Metro Nashville Public Schools recently held its annual Social Emotional Learning Conference to promote practices that well-known education scholar Chester Finn has called “faux psychology.”
The seventh annual conference, co-sponsored by the behavioral health team at Alignment Nashville, was held June 29 and 30 at Cane Ridge High School. More than 800 educators, experts and community members were expected to attend. According to the Alignment Nashville website, social-emotional learning (or SEL) has “core competencies” which “include self-management, self-awareness, social awareness, responsible decision-making and relationship skills.”
In a May press release, the school district said it is gaining a national reputation for its commitment to social-emotional learning. The district has a partnership with CASEL, a Chicago-based nonprofit devoted to helping schools implement social-emotional learning.
Writing in Education Week on June 19, Finn equated social-emotional learning with the self-esteem fad that originated in California in the 1980s. Finn is president emeritus of the Thomas B. Fordham Institute and a former assistant U.S. secretary of education. In his piece, he wrote:
Today, few people talk explicitly about self-esteem or other kooky curricular enthusiasms of the past, but the worldview and faux psychology that impelled them have never gone away. Of late, they’ve reappeared—and gained remarkable traction—under the banner of social-emotional learning…
There’s nothing exactly wrong with many of these ideas, some of which partake of legitimate performance-character traits such as impulse control and self-discipline. But social-emotional learning also smacks of the self-esteem mindset, with entries such as “self-confidence” and “self-efficacy.” Dig into social-emotional learning’s five core competencies, as laid out by CASEL, and you’ll spot—among 25 skills students are supposed to learn—just one feeble mention of ethics and none whatsoever of morality. You won’t even find such old-fashioned virtues as integrity, courage, or honesty, and certainly nothing as edgy as patriotism.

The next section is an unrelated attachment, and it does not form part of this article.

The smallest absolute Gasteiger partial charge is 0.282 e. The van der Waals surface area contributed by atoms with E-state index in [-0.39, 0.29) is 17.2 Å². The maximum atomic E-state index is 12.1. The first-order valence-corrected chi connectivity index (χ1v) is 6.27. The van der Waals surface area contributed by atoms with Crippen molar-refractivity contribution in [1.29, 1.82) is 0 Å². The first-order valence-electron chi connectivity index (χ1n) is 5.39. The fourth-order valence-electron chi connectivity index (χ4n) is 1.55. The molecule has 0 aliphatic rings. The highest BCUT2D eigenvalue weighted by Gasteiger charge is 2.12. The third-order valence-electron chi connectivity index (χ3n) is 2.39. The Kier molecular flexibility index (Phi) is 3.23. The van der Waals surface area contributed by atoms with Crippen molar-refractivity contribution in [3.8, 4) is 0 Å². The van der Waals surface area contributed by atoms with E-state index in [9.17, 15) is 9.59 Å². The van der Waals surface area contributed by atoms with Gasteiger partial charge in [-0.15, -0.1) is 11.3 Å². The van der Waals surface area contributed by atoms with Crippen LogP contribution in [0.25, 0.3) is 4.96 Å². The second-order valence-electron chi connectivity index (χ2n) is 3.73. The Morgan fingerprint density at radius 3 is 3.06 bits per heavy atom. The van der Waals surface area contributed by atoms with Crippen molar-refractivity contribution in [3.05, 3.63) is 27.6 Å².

Though its partisans will contest the point, social-emotional learning does not seem intended to build character in any traditional sense, nor is it aimed at citizenship. It’s awash in the self, steeped in the ability to understand one’s own emotions, thoughts, values, strengths, and limitations.
Finn noted that social-emotional learning has the support of the National Education Association teachers union.
Last year, the Tennessee Department of Education backed out of an opportunity to become part of a CASEL multi-state initiative to promote social-emotional learning when “a firestorm reminiscent of the Common Core pushback erupted, with some criticizing the initiative as a national program to have public school children taught how they should feel,” according to an article in Chalkbeat in September 2016.
Tennessee continued to promote social-emotional skills, but without collaborating with other states and without considering them learning “standards” but rather “competencies” that are optional and not assessed. Metro Nashville Public Schools was free to continue its work with CASEL begun in 2012.
Tennessee conservative groups that pushed back last year said social-emotional learning is an invasion of privacy in that students are sometimes questioned about their personal beliefs and experiences.